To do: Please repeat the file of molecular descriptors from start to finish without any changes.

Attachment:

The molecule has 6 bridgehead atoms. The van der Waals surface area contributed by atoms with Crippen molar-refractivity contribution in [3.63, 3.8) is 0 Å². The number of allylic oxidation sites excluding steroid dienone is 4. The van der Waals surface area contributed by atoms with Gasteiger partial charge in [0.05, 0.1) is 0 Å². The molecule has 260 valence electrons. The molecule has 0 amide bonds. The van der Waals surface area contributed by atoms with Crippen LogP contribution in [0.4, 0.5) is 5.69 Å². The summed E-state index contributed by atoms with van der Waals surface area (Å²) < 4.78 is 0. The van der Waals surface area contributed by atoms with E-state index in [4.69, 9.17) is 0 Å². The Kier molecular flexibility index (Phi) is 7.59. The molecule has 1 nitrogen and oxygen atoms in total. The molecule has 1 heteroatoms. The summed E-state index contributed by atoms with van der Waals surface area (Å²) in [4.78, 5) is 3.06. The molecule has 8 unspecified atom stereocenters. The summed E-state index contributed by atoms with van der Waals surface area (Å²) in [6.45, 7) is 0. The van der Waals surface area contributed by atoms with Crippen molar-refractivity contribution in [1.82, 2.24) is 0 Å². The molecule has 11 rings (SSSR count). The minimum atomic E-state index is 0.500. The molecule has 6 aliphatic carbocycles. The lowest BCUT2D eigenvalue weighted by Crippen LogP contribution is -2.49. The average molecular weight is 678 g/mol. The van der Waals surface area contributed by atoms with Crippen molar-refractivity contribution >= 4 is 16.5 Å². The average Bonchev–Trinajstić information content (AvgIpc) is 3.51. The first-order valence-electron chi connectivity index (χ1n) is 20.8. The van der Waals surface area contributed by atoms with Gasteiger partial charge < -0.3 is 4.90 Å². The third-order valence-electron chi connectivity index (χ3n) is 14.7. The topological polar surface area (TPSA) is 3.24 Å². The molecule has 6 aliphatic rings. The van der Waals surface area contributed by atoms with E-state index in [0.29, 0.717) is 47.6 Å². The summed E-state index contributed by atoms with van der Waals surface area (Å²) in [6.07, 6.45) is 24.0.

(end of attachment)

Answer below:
The molecule has 6 bridgehead atoms. The van der Waals surface area contributed by atoms with Crippen molar-refractivity contribution in [3.63, 3.8) is 0 Å². The number of allylic oxidation sites excluding steroid dienone is 4. The van der Waals surface area contributed by atoms with Gasteiger partial charge in [0.05, 0.1) is 0 Å². The molecule has 260 valence electrons. The molecule has 0 amide bonds. The van der Waals surface area contributed by atoms with Crippen LogP contribution in [0.4, 0.5) is 5.69 Å². The summed E-state index contributed by atoms with van der Waals surface area (Å²) < 4.78 is 0. The van der Waals surface area contributed by atoms with E-state index in [4.69, 9.17) is 0 Å². The Kier molecular flexibility index (Phi) is 7.59. The molecule has 1 nitrogen and oxygen atoms in total. The molecule has 1 heteroatoms. The summed E-state index contributed by atoms with van der Waals surface area (Å²) in [4.78, 5) is 3.06. The molecule has 8 unspecified atom stereocenters. The summed E-state index contributed by atoms with van der Waals surface area (Å²) in [6.45, 7) is 0. The van der Waals surface area contributed by atoms with Crippen molar-refractivity contribution in [1.82, 2.24) is 0 Å². The molecule has 11 rings (SSSR count). The minimum atomic E-state index is 0.500. The molecule has 6 aliphatic carbocycles. The lowest BCUT2D eigenvalue weighted by Crippen LogP contribution is -2.49. The average molecular weight is 678 g/mol. The van der Waals surface area contributed by atoms with Crippen molar-refractivity contribution >= 4 is 16.5 Å². The average Bonchev–Trinajstić information content (AvgIpc) is 3.51. The first-order valence-electron chi connectivity index (χ1n) is 20.8. The van der Waals surface area contributed by atoms with Gasteiger partial charge < -0.3 is 4.90 Å². The third-order valence-electron chi connectivity index (χ3n) is 14.7. The topological polar surface area (TPSA) is 3.24 Å². The molecule has 6 aliphatic rings. The van der Waals surface area contributed by atoms with E-state index in [0.29, 0.717) is 47.6 Å². The summed E-state index contributed by atoms with van der Waals surface area (Å²) in [6.07, 6.45) is 24.0.